When cells respond to an extracellular signal, they most often convert the information from one form to another. This process is called:
Many of the extracellular signal molecules that regulate inflammation are released locally at the site of infection. What form of cell-to-cell signaling is being used?
When the hormone insulin is released into the bloodstream, what form of cell-to-cell signaling is being used?
Which type of receptors do steroid hormones employ?
GTP binding proteins, which act as molecular switches inside cells,
are active when GTP is bound
GPCRs are often referred to as seven-pass transmembrane receptors because they have:
a polypeptide chain that crosses the lipid bilayer seven times
Which of the following is not a small intracellular signaling molecule(second messenger)?
When activated by a GPCR, adenylyl cyclase:
converts ATP to cAMP
How does IP3 function in the inositol phospholipid pathway?
it binds to and opens Ca2+ channels that are embedded in the ER membrane, releasing Ca2+ into the cytosol
Mutant Ras poteins, which are found in many cancer cells, can't hydrolyze their bound GTP to GDP, and therefore:
can't turn themselves off
When a neuron responds to a particular neurotransmitter by opening gated ion channels, the neurotransmitter is serving as which part of the signal pathway?
Testosterone functions inside a cell by
binding with a receptor protein that enters the nucleus and activates specific genes
One of the major categories of receptors in the plasma membrane reacts by forming dimers, adding phosphate groups to itself, and then activating relay proteins. Which type does this?
receptor tyrosine kinases
In general, signal transmission through phosphorylation of a series of proteins:
brings a conformational change to each protein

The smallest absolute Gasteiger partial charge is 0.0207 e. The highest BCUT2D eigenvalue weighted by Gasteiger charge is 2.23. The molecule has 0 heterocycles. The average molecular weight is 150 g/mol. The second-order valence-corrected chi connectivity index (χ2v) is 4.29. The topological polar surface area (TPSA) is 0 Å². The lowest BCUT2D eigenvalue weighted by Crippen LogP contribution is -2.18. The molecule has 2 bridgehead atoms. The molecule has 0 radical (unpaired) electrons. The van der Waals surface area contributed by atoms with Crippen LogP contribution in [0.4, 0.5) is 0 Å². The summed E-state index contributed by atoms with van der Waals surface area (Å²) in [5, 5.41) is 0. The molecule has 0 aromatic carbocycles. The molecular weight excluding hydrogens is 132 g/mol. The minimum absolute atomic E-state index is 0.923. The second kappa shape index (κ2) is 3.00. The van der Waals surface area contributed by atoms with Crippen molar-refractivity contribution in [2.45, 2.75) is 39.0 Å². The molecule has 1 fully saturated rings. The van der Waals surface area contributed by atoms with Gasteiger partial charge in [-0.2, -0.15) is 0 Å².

In cell signaling, "cross-talk" refers to what?
Relay molecules activated by 2 different receptors affect the same pathway
Binding of a signaling molecule to which type of receptor leads directly to a change in the distribution of ions on opposite sides of the membrane?
ligand-gated ion channel
An inhibitor of which of the following could be used to block the release of calcium from the endoplasmic reticulum?
Which type of signaling has the shortest signaling distance?
Sugars derived from food are broken down by:
glycolysis, the citric acid cycle, and oxidative phosphorylation
The end products of glycolysis are:
pyruvate, ATP, and NADH
Which of the following is NOT required for glycolysis to occur?
Under anaerobic conditions, which metabolic pathway regenerates the supply of NAD+ for glycolysis?
What does it mean for a bond to be "high energy," such as between phosphate groups in ATP?
The hydrolysis of such a bond is particularly energetically favorable
One function of both alcohol fermentation and lactic acid fermentation is to:
oxidize NADH to NAD+
Although the citric acid cycle itself does not use O2, it requires a functioning electron transport chain (which uses O2) in order to regenerate which molecule for further use in the citric acid cycle?
In eukaryotic cells, what is the final electron acceptor in the electron transport chain?
The complete oxidation of glucose to H2O and CO2 produces about how many molecules of ATP per molecule of glucose?
What is the main chemical energy currency in cells?
Which of the following produces the most ATP when glucose (C6H12O6) is completely oxidized to carbon dioxide (CO2) and water?
oxidative phosphorylation (chemiosmosis)
Which of the following is NOT true of mitochondria?
They are replaced by chloroplasts in plants
In a eukaryotic cell, where are most of the proteins for the electron transport chain located?
In the mitochondrial inner membrane
The electron transport chain pumps protons:
from the matrix to the intermembrane space to the matrix
When protons move down their electrochemical gradient into the mitochondrial matrix, they:
Which process in eukaryotic cells will proceed normally whether oxygen (O2) is present or absent?
Where is oxygen created in the photosynthetic process?
What main products generated from the light-dependent reactions in plant cells are used to help make sugar
ATP and NADPH
In the electron transport chain in chloroplasts, which molecule serves as the final electron acceptor?
When a chlorophyll molecule captures light energy, what form does the energy take?
In photosynthesis, what drives generation of ATP by ATP synthase?
A proton gradient across the thylakoid membrane
When an electron is removed from the reaction center of photosystem II, how is the missing electron then replenished?
With an electron removed from water
What provides the fuel to convert CO2 into sugars in chloroplasts
ATP and NADPH generated in the photosynthetic light reactions
What is the correct order of processes in generating the maximum amount of ATP from glucose?